Her outdoor season debut over two laps was equally as impressive, running 1:58.89 to win at the famed Ostrava Golden Spike, a near three second improvement on her previous outdoor best. This was followed up with a debut in the Diamond League and a British Championships title (and guaranteed Olympic spot), before improving further to 1:57.51 at the Stockholm Diamond League, a race she told me she hoped would be fast.

That put her third on the British all-time list behind Kelly Holmes and Kirsty Wade, although Laura Muir and Jemma Reekie moved ahead following 1:56 performances at the Monaco Diamond League. These times, as hugely impressive as they are, have not come as a surprise to the athlete herself:

“I think my coach and I knew I was capable of those times. Looking back at last year, I feel I didn’t quite get to show time-wise in my races what I could do. Obviously there was lockdown and it was a really tough year for everyone, but I think that is why there has been such a big jump in my times from 2:01 to 1:58. I really worked hard last winter, I wanted to try my absolute best to get here regardless of whether I did it or not.

I think I thought it [making the Olympics] was a realistic aim after running the 1:59 this year, and this season is going ok so I’ve just carried on!” Describing 2021 as ‘going ok’ is one of the bigger understatements I have heard in the athletics world!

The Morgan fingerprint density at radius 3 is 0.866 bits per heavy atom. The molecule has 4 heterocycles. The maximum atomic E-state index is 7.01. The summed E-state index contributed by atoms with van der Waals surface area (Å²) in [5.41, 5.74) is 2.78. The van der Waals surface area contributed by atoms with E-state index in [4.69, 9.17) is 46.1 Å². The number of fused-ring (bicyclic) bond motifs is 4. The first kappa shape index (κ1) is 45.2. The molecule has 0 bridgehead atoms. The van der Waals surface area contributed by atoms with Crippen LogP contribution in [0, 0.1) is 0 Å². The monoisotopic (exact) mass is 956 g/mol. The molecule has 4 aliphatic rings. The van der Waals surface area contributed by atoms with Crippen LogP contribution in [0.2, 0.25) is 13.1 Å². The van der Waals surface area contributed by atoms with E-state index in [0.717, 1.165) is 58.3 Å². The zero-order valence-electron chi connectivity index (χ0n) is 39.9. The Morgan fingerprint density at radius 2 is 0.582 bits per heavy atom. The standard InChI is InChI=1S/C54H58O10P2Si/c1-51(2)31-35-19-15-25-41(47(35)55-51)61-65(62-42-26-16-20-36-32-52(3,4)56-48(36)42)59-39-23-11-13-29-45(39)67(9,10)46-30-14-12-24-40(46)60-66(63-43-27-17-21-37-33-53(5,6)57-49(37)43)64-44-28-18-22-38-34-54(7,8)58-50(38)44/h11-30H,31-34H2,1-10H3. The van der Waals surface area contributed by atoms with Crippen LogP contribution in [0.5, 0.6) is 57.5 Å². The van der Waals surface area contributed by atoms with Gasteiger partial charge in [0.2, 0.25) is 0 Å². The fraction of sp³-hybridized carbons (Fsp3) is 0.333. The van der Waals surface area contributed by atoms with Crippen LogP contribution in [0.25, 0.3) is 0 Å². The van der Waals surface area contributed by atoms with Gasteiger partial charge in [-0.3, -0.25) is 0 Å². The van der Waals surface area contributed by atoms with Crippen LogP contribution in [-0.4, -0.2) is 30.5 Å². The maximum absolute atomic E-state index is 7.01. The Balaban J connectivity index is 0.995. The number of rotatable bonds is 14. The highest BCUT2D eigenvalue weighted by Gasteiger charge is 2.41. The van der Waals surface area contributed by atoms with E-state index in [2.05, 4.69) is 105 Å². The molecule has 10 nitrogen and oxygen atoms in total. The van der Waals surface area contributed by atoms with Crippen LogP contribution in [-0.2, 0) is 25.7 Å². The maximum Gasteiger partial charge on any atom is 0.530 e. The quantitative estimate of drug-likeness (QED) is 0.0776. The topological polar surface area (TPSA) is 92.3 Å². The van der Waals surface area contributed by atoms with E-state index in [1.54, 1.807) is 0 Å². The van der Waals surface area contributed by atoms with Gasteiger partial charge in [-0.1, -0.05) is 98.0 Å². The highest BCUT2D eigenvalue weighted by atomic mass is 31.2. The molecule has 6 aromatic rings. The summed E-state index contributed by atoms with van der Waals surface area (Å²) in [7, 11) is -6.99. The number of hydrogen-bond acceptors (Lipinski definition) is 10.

Under Pressure

As an athlete, running fast times is often followed by an expectation from the outside to constantly perform, least of all at the biggest competition there is. However, the level of maturity Keely shows in approaching the races that she faces in the coming days, is remarkable for someone of her age; let’s not forget, she is too young to have been eligible to compete at this year’s European U23 Championships.

“I think there might be some pressure, but I have quite high expectations of myself. I do want to be in that Olympic final, but in terms of pressure I sometimes think you can just put that upon yourself. Other people may say things, but it doesn’t matter what they think – it’s all about what you want to do and how you want to approach it. I’m just looking forward to giving it my all and hopefully coming back with something good”.

Training Partnership

I have no doubt that this maturity is, at least in part, thanks to the formidable partnership she has with her coach, Trevor Painter, and his wife, Jenny Meadows. A 1:57.90 800m runner, Jenny’s incredible career included racing at the 2008 Olympics and taking bronze at the 2009 World Championships. I asked Keely just how valuable it is to have such extensive experience, expertise and wisdom readily available:

“Jenny is great. We discuss it together but she kind of just lets me do what I want, really! She trusts my instincts and my racing brain; I’ll say to her, ‘if I think this will happen [in the race], I’ll do this and this’ and she’ll say ‘I agree, you do that!’. Of course, she has lots to input, and I’m really grateful to have her in my corner and in my team. It couldn’t be any better of a set up, I don’t think”.